In my personal communications with others I love face-to-face dialogue and lots of eye contact. It is therefore quite challenging for me to communicate through my self-portraits without ever facing the camera! I often end up deleting many of my photographs because in the urgency to express myself I look straight into my camera lens, and forget to look away before the ten second timer goes off. A fruitful photo shoot is usually one in which I’ve taken all communicative energy that naturally exists in my face and eyes, and moved it into my body. As most of our communication relies on kinesics anyway, I do not experience this as a sacrifice. Instead, I have found that in facilitating my desire to give my audience a powerful sense of my presence, without ever showing them my eyes, I inevitably stumble upon new means of visible expression. Expressing myself in this way, I offer others a visual experience of me.
What does it mean, then, to offer someone a visual experience of oneself? Must it include one’s face and eyes? Although a handful of observers have asked that I include my face in my self-portraits, most appear to gain a satisfying sense of my person through the appreciation of the other ingredients in my art. I contemplate this as I create my faceless self-portraits, and concoct recipes that will allow me to do so without entering too quickly into the classic image of a face. That is something I’d like to gradually work my way towards. Reserving my eyes for a grand-finale self portrait of sorts, seems to make the photographic journey leading up to it as enjoyable as a pre-climactic ascent of sorts. Not just for me, but, hopefully, for my audience as well.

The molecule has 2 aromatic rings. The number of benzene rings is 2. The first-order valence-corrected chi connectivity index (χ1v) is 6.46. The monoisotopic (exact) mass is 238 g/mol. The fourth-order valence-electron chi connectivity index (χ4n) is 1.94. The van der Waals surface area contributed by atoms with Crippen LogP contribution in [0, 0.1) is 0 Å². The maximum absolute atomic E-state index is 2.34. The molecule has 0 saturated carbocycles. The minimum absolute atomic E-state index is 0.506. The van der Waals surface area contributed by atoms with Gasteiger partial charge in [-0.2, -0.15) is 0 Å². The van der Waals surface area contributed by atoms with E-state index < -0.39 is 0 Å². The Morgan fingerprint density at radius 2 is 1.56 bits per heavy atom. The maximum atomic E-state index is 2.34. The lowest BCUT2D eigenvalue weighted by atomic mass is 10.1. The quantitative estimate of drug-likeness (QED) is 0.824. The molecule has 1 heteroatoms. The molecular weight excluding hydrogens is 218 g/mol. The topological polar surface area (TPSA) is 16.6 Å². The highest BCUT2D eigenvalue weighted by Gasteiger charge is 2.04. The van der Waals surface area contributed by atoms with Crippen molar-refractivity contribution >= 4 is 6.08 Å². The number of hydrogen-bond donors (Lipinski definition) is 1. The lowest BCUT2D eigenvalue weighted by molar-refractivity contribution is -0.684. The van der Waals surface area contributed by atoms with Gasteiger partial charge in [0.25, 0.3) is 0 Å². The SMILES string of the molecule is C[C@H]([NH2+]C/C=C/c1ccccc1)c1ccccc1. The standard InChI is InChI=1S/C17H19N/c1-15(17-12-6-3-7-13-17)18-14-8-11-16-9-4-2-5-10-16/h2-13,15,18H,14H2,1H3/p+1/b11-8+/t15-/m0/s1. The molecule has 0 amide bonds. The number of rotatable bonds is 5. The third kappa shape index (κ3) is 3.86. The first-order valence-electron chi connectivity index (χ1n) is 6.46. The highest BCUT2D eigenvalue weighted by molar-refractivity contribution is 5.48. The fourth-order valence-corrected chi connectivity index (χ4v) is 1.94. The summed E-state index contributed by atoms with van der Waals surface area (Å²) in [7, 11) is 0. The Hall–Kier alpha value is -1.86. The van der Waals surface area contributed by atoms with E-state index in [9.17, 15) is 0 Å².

I most delight in imagining that perhaps my photographs are like bridges connecting me to various audiences all over the world. Sometimes the connection can be very intimate, as when a person identifies with my work. I am told that the potential for this seems to increase as a result of my hiding my face and eyes. The vagueness of what I look like acts like an invitation for other women to see themselves, and their own emotions in my self-portraits. I find this merging of the artist with the observer very exciting and mysterious! How can one be certain they are regarding a particular person’s portrait unless it includes their face? Maybe my self-portraits are really portraits of something beyond myself, which includes everyone. Maybe in the undefined lines of my very exclusive, identifying characteristics, I open up my art to an inclusivity that embraces all women. I would like to think that I do: that in my faceless portraits I may actually be exhibiting the universal female face, at least to a tiny degree.